Patients on kidney dialysis and long-term intravenous feeding frequently suffer a painful bone disease apparently caused by aluminum in solutions used in treatment, researchers have found.
Dr. Gordon Klein, chief of pediatric clinical nutrition at the City of Hope in suburban Duarte, said a current study shows aluminum is the possible culprit in a bone disease characterized by a deep, excruciating, arthritic-type sensation.
The pain is produced by bone softening, which causes rickets-like symptoms in children who have been hospitalized and fed intravenously over long periods of time. Similar symptoms are also apparent in patients whose blood is filtered through dialysis machines.
"There have been numerous studies conducted on this type of bone disease by kidney specialists because of the frequency of such disease turning up in dialysis patients," Klein said.
Klein cites dialysis water contaminated with aluminum deposits as a cause of bone disease in people undergoing dialysis.
"Some parts of the country have large amounts of aluminum contained naturally in the water," according to Klein. "We found that the situation can be improved by deionizing the water."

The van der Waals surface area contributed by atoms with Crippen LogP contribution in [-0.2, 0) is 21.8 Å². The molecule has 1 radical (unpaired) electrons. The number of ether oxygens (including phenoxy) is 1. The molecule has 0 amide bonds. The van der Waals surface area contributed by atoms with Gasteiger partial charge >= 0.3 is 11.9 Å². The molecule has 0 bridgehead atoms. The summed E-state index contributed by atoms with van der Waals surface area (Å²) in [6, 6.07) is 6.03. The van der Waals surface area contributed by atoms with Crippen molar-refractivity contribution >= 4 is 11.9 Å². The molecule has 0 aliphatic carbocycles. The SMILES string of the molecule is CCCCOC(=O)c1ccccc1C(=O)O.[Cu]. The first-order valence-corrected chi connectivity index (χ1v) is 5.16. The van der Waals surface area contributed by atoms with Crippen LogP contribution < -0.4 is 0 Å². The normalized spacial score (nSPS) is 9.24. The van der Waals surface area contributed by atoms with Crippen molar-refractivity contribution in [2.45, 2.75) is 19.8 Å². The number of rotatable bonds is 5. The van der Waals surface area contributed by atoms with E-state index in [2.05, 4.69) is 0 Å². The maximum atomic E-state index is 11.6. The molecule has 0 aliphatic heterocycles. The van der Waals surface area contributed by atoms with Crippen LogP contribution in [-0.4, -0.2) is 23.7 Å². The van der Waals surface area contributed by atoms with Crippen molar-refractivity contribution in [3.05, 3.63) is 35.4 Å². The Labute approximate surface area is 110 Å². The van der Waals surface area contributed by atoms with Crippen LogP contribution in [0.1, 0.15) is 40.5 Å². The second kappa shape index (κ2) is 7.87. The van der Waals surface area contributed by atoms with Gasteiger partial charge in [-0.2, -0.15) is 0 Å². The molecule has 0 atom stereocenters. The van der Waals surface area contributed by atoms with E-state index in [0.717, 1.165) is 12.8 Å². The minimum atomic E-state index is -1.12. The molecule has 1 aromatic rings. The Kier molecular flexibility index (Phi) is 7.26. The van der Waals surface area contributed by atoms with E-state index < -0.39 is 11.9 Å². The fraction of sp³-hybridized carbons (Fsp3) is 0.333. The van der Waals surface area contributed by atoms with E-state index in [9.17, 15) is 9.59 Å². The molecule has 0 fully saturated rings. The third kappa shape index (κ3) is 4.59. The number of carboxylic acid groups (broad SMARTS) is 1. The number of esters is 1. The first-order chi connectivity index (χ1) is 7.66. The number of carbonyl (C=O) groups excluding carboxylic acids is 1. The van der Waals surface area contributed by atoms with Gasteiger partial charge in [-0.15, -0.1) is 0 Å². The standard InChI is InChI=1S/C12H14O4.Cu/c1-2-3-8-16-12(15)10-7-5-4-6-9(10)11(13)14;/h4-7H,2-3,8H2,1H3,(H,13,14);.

During deionization, electrically charged atoms are removed from water.
In the case of bone disease occurring in people on long-term intravenous feedings, Klein points to certain protein sources in solution--particularly casein hydrolysate--as containing high levels of aluminum deposits.
Since aluminum comprises 8% of the Earth's crust, almost everyone is exposed to it daily and absorbs the metal into the body by breathing it in as a dust or ingesting it with food, Klein said.
Normally, the lungs and gastrointestinal tract serve as barriers that block most or all aluminum. But in the case of patients on dialysis or intravenous feedings, the body's natural defenses against the metal are circumvented.
There is no known biological requirement for aluminum and the metal has not been found to be carcinogenic even after it has deeply invaded bones, Klein said.
Aluminum deposits in the brain, however, have been linked with Alzheimer's disease, which causes mental degeneration.